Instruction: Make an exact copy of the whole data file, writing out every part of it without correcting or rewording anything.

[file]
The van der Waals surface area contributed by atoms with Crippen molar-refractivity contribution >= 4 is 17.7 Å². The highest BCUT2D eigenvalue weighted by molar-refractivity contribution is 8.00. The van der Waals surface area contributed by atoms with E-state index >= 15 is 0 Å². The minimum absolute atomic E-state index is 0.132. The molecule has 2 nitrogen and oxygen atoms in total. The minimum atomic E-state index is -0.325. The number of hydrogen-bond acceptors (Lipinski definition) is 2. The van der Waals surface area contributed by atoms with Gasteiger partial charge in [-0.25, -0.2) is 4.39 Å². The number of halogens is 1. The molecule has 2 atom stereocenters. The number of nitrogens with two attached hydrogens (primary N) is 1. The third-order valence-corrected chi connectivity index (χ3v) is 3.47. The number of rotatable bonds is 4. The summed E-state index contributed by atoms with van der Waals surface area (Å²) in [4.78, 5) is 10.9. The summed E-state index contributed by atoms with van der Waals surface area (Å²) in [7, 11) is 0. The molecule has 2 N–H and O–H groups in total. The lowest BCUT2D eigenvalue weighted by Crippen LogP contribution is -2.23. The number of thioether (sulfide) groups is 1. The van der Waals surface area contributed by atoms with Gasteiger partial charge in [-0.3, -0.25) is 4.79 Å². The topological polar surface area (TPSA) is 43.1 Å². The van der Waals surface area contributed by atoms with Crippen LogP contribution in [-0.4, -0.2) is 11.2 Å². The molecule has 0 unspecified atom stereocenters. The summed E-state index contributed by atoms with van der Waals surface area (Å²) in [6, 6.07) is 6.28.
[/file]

The van der Waals surface area contributed by atoms with Crippen molar-refractivity contribution >= 4 is 17.7 Å². The highest BCUT2D eigenvalue weighted by molar-refractivity contribution is 8.00. The van der Waals surface area contributed by atoms with E-state index >= 15 is 0 Å². The minimum absolute atomic E-state index is 0.132. The molecule has 2 nitrogen and oxygen atoms in total. The minimum atomic E-state index is -0.325. The number of hydrogen-bond acceptors (Lipinski definition) is 2. The van der Waals surface area contributed by atoms with Gasteiger partial charge in [-0.25, -0.2) is 4.39 Å². The number of halogens is 1. The molecule has 2 atom stereocenters. The number of nitrogens with two attached hydrogens (primary N) is 1. The third-order valence-corrected chi connectivity index (χ3v) is 3.47. The number of rotatable bonds is 4. The summed E-state index contributed by atoms with van der Waals surface area (Å²) in [4.78, 5) is 10.9. The summed E-state index contributed by atoms with van der Waals surface area (Å²) in [7, 11) is 0. The molecule has 2 N–H and O–H groups in total. The lowest BCUT2D eigenvalue weighted by Crippen LogP contribution is -2.23. The number of thioether (sulfide) groups is 1. The van der Waals surface area contributed by atoms with Gasteiger partial charge in [-0.3, -0.25) is 4.79 Å². The topological polar surface area (TPSA) is 43.1 Å². The van der Waals surface area contributed by atoms with Crippen LogP contribution in [-0.4, -0.2) is 11.2 Å². The molecule has 0 unspecified atom stereocenters. The summed E-state index contributed by atoms with van der Waals surface area (Å²) in [6, 6.07) is 6.28.